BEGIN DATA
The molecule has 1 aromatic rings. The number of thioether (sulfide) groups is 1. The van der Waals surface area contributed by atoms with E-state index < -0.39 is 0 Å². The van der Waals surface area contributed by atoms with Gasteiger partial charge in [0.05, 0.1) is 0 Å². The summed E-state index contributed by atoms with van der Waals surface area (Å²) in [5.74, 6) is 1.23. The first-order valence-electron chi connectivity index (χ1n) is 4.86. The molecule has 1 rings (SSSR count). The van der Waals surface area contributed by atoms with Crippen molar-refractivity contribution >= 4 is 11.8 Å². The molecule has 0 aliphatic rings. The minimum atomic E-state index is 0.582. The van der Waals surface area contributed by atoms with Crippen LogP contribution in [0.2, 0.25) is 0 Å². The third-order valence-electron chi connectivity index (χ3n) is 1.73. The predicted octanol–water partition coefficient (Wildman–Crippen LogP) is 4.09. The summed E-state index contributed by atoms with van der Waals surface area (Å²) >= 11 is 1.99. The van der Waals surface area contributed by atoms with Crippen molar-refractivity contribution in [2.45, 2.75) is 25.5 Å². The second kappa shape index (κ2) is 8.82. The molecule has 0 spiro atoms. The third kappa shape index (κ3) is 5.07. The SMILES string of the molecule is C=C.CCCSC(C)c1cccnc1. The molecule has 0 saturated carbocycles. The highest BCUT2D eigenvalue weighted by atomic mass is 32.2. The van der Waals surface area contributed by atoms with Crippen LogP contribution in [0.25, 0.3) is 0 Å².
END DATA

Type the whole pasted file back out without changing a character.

The molecule has 1 aromatic rings. The number of thioether (sulfide) groups is 1. The van der Waals surface area contributed by atoms with E-state index < -0.39 is 0 Å². The van der Waals surface area contributed by atoms with Gasteiger partial charge in [0.05, 0.1) is 0 Å². The summed E-state index contributed by atoms with van der Waals surface area (Å²) in [5.74, 6) is 1.23. The first-order valence-electron chi connectivity index (χ1n) is 4.86. The molecule has 1 rings (SSSR count). The van der Waals surface area contributed by atoms with Crippen molar-refractivity contribution >= 4 is 11.8 Å². The molecule has 0 aliphatic rings. The minimum atomic E-state index is 0.582. The van der Waals surface area contributed by atoms with Crippen LogP contribution in [0.2, 0.25) is 0 Å². The third-order valence-electron chi connectivity index (χ3n) is 1.73. The predicted octanol–water partition coefficient (Wildman–Crippen LogP) is 4.09. The summed E-state index contributed by atoms with van der Waals surface area (Å²) >= 11 is 1.99. The van der Waals surface area contributed by atoms with Crippen molar-refractivity contribution in [2.45, 2.75) is 25.5 Å². The second kappa shape index (κ2) is 8.82. The molecule has 0 spiro atoms. The third kappa shape index (κ3) is 5.07. The SMILES string of the molecule is C=C.CCCSC(C)c1cccnc1. The molecule has 0 saturated carbocycles. The highest BCUT2D eigenvalue weighted by atomic mass is 32.2. The van der Waals surface area contributed by atoms with Crippen LogP contribution in [0.25, 0.3) is 0 Å².